Believe it or not, I know exactly what you’re thinking at this very moment. You’re obviously envisioning yourself swimming in a big old pile of money, Scrooge McDuck-style. But before you go rushing to your coat closet to unearth that beat-up box of Hall and Oates tapes for treasure conversion, it’s worth noting that this might not be a sign of a forthcoming tape renaissance or anything. This item commands the cheddar because it’s really damn rare. Oh, and it’s a Prince release.
See, at a time when he called himself…actually, I’m not sure what he called himself. “Hi, I’m unpronounceable symbol, pleased to meet you”? “Just send the bill to [points sexily at mysteriously-shaped guitar]”? At any rate, in 1995, during THAT PHASE of his career, the Purple One was getting ready to release The Gold Experience. And, like any other musician might do, he figured the best way to tease the upcoming release of that album would be to compile a limited-run cassette of remixed/edited versions of Gold Experience tracks, along with assorted odds and ends, and bring them to Paris Fashion Week to give away to the funkiest folks viewing the Versace collection. Classic promotion strategy!
The result was The Versace Experience – Prelude 2 Gold, and it’s one of the great rarities in the Prince catalog. Now, apparently some of these edits pretty much consist of Prince randomly shouting “VERSACE!” in the middle of the songs that would later appear on The Gold Experience. (These rumors cannot be confirmed at this time because I do not currently have $4k to spend on many cassettes, let alone a cassette. My family gotta save up that diaper money. If you wish to aid in shoring up my journalistic integrity, I’d welcome you to forward a mint condition, certified authentic copy of this release to me ASAP.) You’d think that might drive down the price. But the material isn’t available elsewhere, and I’m guessing not many of the Versace fans thought to forward the darn thing to their synth pop-loving nieces/nephews for safe keeping, so an explanation for that price tag starts to become a little clearer. Also, and in all sincerity: we obviously all still miss the guy, so let’s just keep thinking of these eye-popping sales as a sincere form of love and devotion for a lost idol. At least until we figure out it’s just some pharma bro gaming the market.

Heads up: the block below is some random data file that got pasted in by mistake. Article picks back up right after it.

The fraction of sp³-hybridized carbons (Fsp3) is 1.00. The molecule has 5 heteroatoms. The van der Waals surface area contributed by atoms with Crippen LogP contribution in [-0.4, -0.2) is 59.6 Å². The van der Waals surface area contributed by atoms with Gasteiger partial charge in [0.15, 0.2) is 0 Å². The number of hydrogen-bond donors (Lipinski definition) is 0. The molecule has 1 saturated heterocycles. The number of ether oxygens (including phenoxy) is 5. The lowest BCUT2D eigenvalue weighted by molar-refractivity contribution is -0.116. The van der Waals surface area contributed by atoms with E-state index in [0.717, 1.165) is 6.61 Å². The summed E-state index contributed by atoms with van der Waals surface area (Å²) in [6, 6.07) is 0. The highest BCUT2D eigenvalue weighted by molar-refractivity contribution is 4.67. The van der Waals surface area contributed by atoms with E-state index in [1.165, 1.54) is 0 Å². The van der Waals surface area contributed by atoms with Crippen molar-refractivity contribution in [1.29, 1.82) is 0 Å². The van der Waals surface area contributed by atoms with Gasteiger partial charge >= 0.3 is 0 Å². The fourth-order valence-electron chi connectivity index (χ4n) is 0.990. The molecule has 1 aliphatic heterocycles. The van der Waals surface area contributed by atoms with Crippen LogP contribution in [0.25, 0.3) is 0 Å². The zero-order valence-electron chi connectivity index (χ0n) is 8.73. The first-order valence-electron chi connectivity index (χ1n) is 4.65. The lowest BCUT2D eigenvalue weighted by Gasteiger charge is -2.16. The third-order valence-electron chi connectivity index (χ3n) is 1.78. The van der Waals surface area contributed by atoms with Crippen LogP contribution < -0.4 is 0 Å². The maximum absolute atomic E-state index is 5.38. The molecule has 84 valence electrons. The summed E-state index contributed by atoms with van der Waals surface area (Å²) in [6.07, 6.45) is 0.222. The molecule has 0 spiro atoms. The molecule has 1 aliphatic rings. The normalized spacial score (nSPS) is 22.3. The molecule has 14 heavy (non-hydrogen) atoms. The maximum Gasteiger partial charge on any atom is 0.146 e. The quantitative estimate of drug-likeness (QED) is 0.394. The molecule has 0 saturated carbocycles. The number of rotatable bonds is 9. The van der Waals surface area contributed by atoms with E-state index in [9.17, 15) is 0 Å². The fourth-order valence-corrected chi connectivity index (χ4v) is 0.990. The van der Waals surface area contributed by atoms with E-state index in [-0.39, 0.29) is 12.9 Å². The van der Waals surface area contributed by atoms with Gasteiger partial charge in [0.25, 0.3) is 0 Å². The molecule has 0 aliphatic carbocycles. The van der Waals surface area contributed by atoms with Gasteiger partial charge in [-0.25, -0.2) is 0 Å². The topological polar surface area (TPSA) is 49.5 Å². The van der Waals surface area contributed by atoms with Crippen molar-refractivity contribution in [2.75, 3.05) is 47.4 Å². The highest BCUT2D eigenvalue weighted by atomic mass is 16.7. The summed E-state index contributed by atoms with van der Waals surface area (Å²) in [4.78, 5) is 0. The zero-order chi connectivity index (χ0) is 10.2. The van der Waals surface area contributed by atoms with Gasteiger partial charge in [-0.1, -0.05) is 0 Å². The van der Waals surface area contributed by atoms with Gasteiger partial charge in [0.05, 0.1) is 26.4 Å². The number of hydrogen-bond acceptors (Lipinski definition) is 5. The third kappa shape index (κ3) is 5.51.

And, uh, there’s other stuff in the Top 30 too, I guess. Like that copy of The Soundhouse Tapes at number 15 ($1127, y’all! Never say this release doesn’t have staying power). And two, count ’em, copies of The White Album, bringing in $1200 and $973. But you already knew that, didn’t you? Sure you did! Assuming you were paying attention earlier, of course. But other mysteries await when you take a look at this month’s list. Mysteries such as:
-A 1968 rocksteady single from Prince Buster, who passed away a little more than a month ago. Not a completely sufficient tribute for one of the originators of the ska genre, but it’s a start. Godspeed.
And with that diversion into adolescent humor I think it’s safe to assume that I’ve been writing this post for too long and/or your patience is wearing (has long ago worn?) thin. Thin like the oxide on a Billy Idol tape that spilled out and never will find that promised big payday. And that’s pretty damn thin. So click on over to the Discogs Top 30 Most Expensive Items Sold List from August 2016 before I come up with any other strained metaphors and we’ll all be the better for it.